• Abstract: This paper sets forth a new methodology for obtaining a consistent set of exchange rate realignments needed to accomplish international adjustment in current account imbalances to reach fundamental equilibrium exchange rates (FEERs). The approach is named the symmetric matrix inversion method (SMIM). It is symmetric in that ir treats all countries considered equally rather than seeking exact adjustment for the United States and obtaining other adjustments residually. Country-specific impact parameters based on assumed trade elasticities are applied to a target set of changes in current accounts as percentages of GDP to obtain a corresponding set of target changes in real effective (trade-weighted) exchange rates. A matrix inversion technique is then applied to identify the corresponding set of changes in bilateral exchange rates against the dollar needed to approach as closely as possible the target set of effective exchange rate changes.
  • Topic: Economics, Foreign Exchange
  • Political Geography: United States
  • Author: Matthew Adler, Gary Clyde Hufbauer
  • Publication Date: 08-2008
  • Content Type: Working Paper
  • Institution: Peterson Institute for International Economics
  • Abstract: Over the last three decades the global economy has expanded in a remarkable fashion. While nominal world GDP has increased four times, world bilateral trade flows have grown more than six-fold, and the stock of foreign direct investment (FDI) has grown by roughly 20 times since 1980. The sources of global trade and investment growth are well known—general economic expansion, policy liberalization, and better communications and technology—but the impact of each source is unclear. In this paper we attempt to uncover the contribution of policy liberalization to the rising ratios of US inward and outward FDI stocks to GDP over the last three decades.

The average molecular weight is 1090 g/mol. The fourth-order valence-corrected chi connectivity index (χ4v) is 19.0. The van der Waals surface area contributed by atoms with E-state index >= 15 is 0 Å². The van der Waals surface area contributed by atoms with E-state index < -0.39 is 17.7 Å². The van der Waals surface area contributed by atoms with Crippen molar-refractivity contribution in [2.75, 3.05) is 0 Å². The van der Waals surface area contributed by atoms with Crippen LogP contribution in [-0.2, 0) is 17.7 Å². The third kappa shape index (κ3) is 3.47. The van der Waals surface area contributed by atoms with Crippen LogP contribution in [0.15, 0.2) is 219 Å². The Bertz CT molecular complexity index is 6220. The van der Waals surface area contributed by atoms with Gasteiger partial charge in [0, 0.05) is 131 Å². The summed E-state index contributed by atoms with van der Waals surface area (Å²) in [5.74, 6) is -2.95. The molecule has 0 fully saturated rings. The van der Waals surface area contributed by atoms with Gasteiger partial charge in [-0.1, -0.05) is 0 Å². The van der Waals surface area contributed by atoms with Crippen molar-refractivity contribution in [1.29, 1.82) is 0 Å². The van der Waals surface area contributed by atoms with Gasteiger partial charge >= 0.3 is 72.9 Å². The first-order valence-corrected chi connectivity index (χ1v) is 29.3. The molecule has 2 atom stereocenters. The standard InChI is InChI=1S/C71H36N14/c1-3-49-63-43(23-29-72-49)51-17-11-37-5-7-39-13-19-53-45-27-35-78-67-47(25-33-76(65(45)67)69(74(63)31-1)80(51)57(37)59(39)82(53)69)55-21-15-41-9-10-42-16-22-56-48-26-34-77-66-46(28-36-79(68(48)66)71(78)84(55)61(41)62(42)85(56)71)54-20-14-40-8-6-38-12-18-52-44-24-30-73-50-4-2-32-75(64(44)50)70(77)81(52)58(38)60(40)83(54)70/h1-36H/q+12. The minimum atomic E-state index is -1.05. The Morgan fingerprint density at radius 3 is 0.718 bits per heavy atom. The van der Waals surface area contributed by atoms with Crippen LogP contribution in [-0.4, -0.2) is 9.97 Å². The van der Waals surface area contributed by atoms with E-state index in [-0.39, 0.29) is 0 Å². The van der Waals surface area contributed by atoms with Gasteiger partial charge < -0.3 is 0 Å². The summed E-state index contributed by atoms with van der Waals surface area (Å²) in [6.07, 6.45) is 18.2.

• Topic: Economics, Globalization, International Political Economy, International Trade and Finance, Markets, Political Economy
  • Political Geography: United States
  • Author: Lori G. Kletzer, J . Bradford Jensen
  • Publication Date: 01-2008
  • Content Type: Working Paper
  • Institution: Peterson Institute for International Economics
  • Abstract: While the uproar over offshoring has largely subsided since the 2004 presidential campaign, there continues to be concern and anxiety regarding the potential impact of offshoring in general and services offshoring in particular. With the economy softening and potentially headed for a recession in the midst of the current presidential campaign, worries about jobs and globalization seem likely to reemerge.
  • Topic: Development, Economics, International Trade and Finance
  • Political Geography: United States
  • Author: Howard F. Rosen
  • Publication Date: 01-2008
  • Content Type: Working Paper
  • Institution: Peterson Institute for International Economics
  • Abstract: In 1962, when the United States was running a trade surplus, imports were barely noticeable, and manufacturing employment was increasing, Congress made a commitment to assist American workers, firms, and communities hurt by international trade, by establishing the Trade Adjustment Assistance (TAA) program. This commitment was based on an appreciation that despite their large benefits, widely distributed throughout the economy, international trade and investment could also be associated with severe economic dislocations.